Shares of Illumina rose more than 20 percent in midday trading on the Nasdaq on Monday following a report that billionaire activist investor Carl Icahn plans to start a proxy fight for influence on the firm’s board of directors in order to divest its Grail subsidiary.

First reported by the Wall Street Journal on Sunday, Icahn has drafted a letter to Illumina shareholders, made public by the firm on Monday in a filing with the US Securities and Exchange Commission, that outlines plans to take control of three board seats with the goal of promptly divesting Grail, the early cancer detection testing firm Illumina acquired in 2021.

European competition regulators have objected to that deal and are likely to issue a divestiture order this year. Illumina has challenged the regulatory proceedings on multiple fronts; however, company officials have more recently signaled a willingness to offload Grail.

“We are convinced that at least three shareholder representatives are needed on Illumina’s board to attempt to put an end to this insanity now before the reckless decision making escalates into a no-return situation,” Icahn wrote in the letter, adding that he tried to sway Illumina’s board privately, to no avail.

Icahn, who directly controls about 2.2 million Illumina shares, or 1.4 percent, plans to install three people either currently or formerly employed by him to Illumina’s board: Vincent Intrieri, Jesse Lynn, and Andrew Teno.

In a statement on Monday, Illumina said CEO Francis deSouza and board Chairman John Thompson “engaged in multiple conversations” with Icahn and met with Intrieri, Lynn, and Teno.

“Icahn was explicit and unyielding in his demand that any resolution should give him outsized influence and control,” the firm said. “The board has determined Icahn’s nominees lack relevant skills and experience, and that it is not in the best interests of shareholders to appoint Mr. Icahn’s three nominees to the board of Illumina.”

Illumina may have been already preparing for the incoming proxy battle. According to a Feb. 1 filing with the SEC, Illumina amended its bylaws related to proxy voting.

When asked by GenomeWeb at last month’s Advances in Genome Biology and Technology meeting about the reasons for the bylaw amendments and if he was expecting a fight over board seats, deSouza declined to comment.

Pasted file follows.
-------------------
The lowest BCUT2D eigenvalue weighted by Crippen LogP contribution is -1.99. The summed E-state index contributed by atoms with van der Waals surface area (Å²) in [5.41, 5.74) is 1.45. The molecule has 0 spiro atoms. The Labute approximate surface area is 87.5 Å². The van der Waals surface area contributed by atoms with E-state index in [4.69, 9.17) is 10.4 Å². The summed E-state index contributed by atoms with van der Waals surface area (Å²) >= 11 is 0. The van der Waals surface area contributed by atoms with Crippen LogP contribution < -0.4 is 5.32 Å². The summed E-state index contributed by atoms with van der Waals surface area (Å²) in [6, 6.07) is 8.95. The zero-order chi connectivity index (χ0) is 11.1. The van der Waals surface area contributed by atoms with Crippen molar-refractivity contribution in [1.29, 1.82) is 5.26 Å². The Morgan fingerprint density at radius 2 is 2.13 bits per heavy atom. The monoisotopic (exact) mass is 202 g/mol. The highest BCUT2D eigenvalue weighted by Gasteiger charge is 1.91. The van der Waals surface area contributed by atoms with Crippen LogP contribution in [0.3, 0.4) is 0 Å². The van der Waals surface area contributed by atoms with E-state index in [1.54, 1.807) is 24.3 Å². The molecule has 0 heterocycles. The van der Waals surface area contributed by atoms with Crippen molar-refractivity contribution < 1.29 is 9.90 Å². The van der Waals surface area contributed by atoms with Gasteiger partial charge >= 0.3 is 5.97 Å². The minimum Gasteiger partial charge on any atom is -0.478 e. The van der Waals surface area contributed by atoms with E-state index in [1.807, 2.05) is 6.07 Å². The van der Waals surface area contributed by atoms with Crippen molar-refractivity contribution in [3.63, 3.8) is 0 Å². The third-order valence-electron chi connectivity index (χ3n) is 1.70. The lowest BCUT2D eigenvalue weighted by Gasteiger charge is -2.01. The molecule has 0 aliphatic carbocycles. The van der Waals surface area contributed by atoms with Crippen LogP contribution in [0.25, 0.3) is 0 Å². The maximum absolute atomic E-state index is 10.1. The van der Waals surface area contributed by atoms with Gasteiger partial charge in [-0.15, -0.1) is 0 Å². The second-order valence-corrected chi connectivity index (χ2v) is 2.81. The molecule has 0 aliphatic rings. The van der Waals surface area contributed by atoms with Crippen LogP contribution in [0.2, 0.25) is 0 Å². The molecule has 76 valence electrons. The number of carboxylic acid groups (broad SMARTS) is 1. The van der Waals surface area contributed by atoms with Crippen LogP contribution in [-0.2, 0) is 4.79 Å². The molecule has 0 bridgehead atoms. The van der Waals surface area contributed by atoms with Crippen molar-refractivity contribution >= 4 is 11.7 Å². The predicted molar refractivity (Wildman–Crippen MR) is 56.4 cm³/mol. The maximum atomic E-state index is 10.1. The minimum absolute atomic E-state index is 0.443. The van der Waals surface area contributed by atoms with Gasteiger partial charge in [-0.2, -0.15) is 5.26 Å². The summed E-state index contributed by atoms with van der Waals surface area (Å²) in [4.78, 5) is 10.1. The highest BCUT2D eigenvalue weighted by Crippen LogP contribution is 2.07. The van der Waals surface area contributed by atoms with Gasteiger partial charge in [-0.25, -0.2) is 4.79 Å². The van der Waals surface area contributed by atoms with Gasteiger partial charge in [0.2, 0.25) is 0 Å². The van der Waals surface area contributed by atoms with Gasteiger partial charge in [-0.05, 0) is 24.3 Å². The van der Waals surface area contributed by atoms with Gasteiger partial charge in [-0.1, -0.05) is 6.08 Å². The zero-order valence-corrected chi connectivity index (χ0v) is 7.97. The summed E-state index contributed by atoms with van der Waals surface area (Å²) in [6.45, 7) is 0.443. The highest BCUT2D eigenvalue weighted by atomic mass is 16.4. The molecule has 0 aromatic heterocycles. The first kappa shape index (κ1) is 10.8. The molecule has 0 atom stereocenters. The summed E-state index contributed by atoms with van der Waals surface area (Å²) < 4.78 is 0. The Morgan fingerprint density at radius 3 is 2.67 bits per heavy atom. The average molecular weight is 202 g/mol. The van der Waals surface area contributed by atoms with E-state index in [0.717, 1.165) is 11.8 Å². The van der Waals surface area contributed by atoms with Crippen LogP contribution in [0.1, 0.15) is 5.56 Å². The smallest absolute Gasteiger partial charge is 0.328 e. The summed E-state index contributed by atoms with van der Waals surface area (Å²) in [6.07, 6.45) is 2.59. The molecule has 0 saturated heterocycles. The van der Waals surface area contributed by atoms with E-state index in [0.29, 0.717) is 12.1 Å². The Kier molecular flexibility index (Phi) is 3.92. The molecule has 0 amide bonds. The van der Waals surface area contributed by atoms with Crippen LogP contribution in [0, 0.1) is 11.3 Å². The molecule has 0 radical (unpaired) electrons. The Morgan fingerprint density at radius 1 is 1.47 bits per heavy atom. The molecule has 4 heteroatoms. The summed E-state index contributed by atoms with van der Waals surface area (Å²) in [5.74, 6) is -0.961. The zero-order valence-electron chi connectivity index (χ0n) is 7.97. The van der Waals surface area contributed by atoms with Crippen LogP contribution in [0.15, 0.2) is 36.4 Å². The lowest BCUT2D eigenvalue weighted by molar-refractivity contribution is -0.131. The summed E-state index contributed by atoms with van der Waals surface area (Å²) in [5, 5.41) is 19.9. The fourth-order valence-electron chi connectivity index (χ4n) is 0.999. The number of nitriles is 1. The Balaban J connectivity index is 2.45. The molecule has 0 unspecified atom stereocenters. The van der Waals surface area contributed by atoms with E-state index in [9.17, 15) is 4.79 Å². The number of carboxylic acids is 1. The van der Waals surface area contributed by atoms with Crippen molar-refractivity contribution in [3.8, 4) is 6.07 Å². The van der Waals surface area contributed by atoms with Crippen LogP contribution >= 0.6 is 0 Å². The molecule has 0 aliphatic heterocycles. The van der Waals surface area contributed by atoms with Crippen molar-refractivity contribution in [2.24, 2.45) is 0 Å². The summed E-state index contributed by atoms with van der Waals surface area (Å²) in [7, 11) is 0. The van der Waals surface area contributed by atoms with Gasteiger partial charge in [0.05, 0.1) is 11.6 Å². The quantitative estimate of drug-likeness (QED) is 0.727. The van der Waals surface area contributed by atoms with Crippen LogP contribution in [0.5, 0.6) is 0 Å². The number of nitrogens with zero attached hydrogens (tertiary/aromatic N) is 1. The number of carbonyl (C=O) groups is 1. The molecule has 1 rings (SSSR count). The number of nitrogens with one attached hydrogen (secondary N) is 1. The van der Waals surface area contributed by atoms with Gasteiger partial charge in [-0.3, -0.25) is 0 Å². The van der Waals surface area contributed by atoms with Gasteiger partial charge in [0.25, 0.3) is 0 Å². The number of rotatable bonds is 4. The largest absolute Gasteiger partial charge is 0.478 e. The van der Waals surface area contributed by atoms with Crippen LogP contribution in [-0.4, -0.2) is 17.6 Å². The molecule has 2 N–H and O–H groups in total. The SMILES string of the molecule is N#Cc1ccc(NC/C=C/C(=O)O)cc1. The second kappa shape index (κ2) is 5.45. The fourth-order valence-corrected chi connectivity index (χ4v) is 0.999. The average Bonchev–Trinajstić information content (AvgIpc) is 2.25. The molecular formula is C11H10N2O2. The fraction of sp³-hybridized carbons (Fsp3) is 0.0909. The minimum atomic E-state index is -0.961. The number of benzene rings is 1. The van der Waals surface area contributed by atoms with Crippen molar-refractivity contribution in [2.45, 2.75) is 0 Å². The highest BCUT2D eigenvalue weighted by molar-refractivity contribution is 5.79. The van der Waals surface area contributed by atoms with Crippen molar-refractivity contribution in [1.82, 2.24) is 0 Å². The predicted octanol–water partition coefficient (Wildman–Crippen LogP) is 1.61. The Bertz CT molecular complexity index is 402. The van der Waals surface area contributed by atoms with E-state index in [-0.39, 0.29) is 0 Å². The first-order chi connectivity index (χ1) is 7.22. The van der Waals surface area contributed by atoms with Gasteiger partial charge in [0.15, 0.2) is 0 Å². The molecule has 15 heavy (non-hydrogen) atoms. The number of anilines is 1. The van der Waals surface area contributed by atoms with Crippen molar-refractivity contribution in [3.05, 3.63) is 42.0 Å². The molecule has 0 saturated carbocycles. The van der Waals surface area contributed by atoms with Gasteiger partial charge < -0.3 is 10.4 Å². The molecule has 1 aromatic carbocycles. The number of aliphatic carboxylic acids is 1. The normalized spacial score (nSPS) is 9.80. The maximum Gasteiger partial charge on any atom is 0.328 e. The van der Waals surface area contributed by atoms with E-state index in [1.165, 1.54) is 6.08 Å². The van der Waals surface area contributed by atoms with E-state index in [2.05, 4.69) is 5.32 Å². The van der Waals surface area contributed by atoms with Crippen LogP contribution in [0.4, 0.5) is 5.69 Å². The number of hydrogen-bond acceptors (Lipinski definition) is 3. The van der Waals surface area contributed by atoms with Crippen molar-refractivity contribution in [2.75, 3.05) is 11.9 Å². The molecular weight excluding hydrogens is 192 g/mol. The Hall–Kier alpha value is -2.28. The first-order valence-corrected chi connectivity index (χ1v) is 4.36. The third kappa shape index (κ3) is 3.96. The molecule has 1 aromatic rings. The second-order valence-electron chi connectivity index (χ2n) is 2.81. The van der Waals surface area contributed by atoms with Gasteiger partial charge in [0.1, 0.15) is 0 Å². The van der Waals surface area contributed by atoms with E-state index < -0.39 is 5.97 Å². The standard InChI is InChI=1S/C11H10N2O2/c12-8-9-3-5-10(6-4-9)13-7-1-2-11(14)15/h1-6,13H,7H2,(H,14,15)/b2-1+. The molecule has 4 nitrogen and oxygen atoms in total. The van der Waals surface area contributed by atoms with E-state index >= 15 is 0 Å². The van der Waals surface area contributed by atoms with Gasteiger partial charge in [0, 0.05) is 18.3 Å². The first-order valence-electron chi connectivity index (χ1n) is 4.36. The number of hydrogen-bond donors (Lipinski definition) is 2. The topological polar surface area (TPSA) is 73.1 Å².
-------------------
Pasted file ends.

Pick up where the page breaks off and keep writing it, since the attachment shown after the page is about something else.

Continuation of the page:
On Feb. 9, Illumina Global Head of PR David McAlpine said in an email that the firm does “not expect contested director elections.”

“The recently adopted bylaw amendments are similar to bylaw amendments that have been adopted by many public companies since the SEC’s universal proxy card rules came into effect in 2021,” he wrote. “They are designed to safeguard the interests of all stockholders in the event of contested director elections. Illumina is committed to effective corporate governance, and we strongly believe that these amendments are in the best interest of our stockholders.”

Illumina has seen its share price fall by more than 50 percent from an all-time high in August 2021, when the firm announced it would acquire Grail for approximately $8 billion, despite ongoing investigations from competition regulators in both the US and Europe. The broader Nasdaq composite index has fallen 25 percent over the same time frame.

Illumina has been operating Grail separately and has said it will do so until the legal proceedings are resolved. So far, the firm has tallied losses of approximately $4.44 billion related to the deal: a $3.91 billion “goodwill impairment” in the third quarter of 2022 and $453 million set aside for potential fines from the EU for jumping the gun on the acquisition.

“We’ve argued Grail, while longer term could be a valuable impactful asset, is a material drag on ILMN’s share performance and should be separated, and hence have viewed a Grail exit as a positive catalyst for the stock,” TD Cowen analyst Dan Brennan wrote in a note to investors on Monday.

Illumina had a different take, though. “Icahn’s letter neither recognizes the real value that Grail can provide to Illumina’s shareholders, nor reflects an understanding of the regulatory process,” the company said in its statement. “Illumina expects to execute a divestiture based on the terms of the final order, expeditiously and in a manner that serves the best interests of Illumina’s shareholders, unless Illumina wins the jurisdictional appeal in the meanwhile.”

Icahn has a long history of starting proxy fights, including with eBay, Yahoo, and McDonald’s.

“The reckless decision to close the Grail deal over the objections of European regulators created a staggering amount of risk,” Icahn wrote. “If Illumina continues on its current path, the cost of fighting powerful regulators, especially when they obviously believe strongly in their position, will become extremely expensive no matter what happens. … We believe it is essential that Illumina extricate itself immediately from the dire position it might well sink into financially if it remains on this perilous course.”

Illumina declined to provide additional comment, and Icahn did not immediately respond to a request for additional comment.